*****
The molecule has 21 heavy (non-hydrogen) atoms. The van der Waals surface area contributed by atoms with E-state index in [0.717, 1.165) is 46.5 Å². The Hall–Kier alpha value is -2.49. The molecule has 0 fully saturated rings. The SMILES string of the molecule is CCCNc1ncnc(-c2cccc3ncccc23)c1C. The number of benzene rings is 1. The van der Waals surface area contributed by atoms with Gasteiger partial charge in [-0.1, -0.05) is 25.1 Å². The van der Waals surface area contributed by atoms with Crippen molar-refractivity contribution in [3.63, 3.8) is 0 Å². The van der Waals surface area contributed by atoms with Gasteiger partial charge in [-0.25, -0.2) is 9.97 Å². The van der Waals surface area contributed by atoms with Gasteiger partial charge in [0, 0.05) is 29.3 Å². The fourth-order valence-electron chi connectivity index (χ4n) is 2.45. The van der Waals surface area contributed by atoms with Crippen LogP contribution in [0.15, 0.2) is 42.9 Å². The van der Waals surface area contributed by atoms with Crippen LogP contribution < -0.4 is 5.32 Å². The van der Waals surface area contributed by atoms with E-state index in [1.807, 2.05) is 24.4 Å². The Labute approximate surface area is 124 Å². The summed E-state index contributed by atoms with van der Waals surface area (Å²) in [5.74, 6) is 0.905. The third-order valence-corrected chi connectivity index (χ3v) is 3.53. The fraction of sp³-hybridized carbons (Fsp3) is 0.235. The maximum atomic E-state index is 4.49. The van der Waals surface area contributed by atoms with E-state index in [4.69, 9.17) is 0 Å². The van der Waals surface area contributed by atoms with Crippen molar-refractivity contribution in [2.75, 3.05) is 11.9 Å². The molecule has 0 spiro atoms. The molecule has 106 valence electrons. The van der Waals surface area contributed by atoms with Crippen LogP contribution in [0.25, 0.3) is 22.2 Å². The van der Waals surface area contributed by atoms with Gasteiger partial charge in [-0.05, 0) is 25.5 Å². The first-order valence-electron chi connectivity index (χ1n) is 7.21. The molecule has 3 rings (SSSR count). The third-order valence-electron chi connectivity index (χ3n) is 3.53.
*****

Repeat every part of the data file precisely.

The molecule has 21 heavy (non-hydrogen) atoms. The van der Waals surface area contributed by atoms with E-state index in [0.717, 1.165) is 46.5 Å². The Hall–Kier alpha value is -2.49. The molecule has 0 fully saturated rings. The SMILES string of the molecule is CCCNc1ncnc(-c2cccc3ncccc23)c1C. The number of benzene rings is 1. The van der Waals surface area contributed by atoms with Gasteiger partial charge in [-0.1, -0.05) is 25.1 Å². The van der Waals surface area contributed by atoms with Crippen molar-refractivity contribution in [3.63, 3.8) is 0 Å². The van der Waals surface area contributed by atoms with Gasteiger partial charge in [-0.25, -0.2) is 9.97 Å². The van der Waals surface area contributed by atoms with Gasteiger partial charge in [0, 0.05) is 29.3 Å². The fourth-order valence-electron chi connectivity index (χ4n) is 2.45. The van der Waals surface area contributed by atoms with Crippen LogP contribution in [0.15, 0.2) is 42.9 Å². The van der Waals surface area contributed by atoms with Crippen LogP contribution < -0.4 is 5.32 Å². The van der Waals surface area contributed by atoms with E-state index in [1.807, 2.05) is 24.4 Å². The Labute approximate surface area is 124 Å². The summed E-state index contributed by atoms with van der Waals surface area (Å²) in [5.74, 6) is 0.905. The third-order valence-corrected chi connectivity index (χ3v) is 3.53. The fraction of sp³-hybridized carbons (Fsp3) is 0.235. The maximum atomic E-state index is 4.49. The van der Waals surface area contributed by atoms with E-state index in [4.69, 9.17) is 0 Å². The van der Waals surface area contributed by atoms with Crippen molar-refractivity contribution in [2.75, 3.05) is 11.9 Å². The molecule has 0 spiro atoms. The molecule has 106 valence electrons. The van der Waals surface area contributed by atoms with Crippen LogP contribution in [0.25, 0.3) is 22.2 Å². The van der Waals surface area contributed by atoms with Gasteiger partial charge in [-0.05, 0) is 25.5 Å². The first-order valence-electron chi connectivity index (χ1n) is 7.21. The molecule has 3 rings (SSSR count). The third-order valence-electron chi connectivity index (χ3n) is 3.53.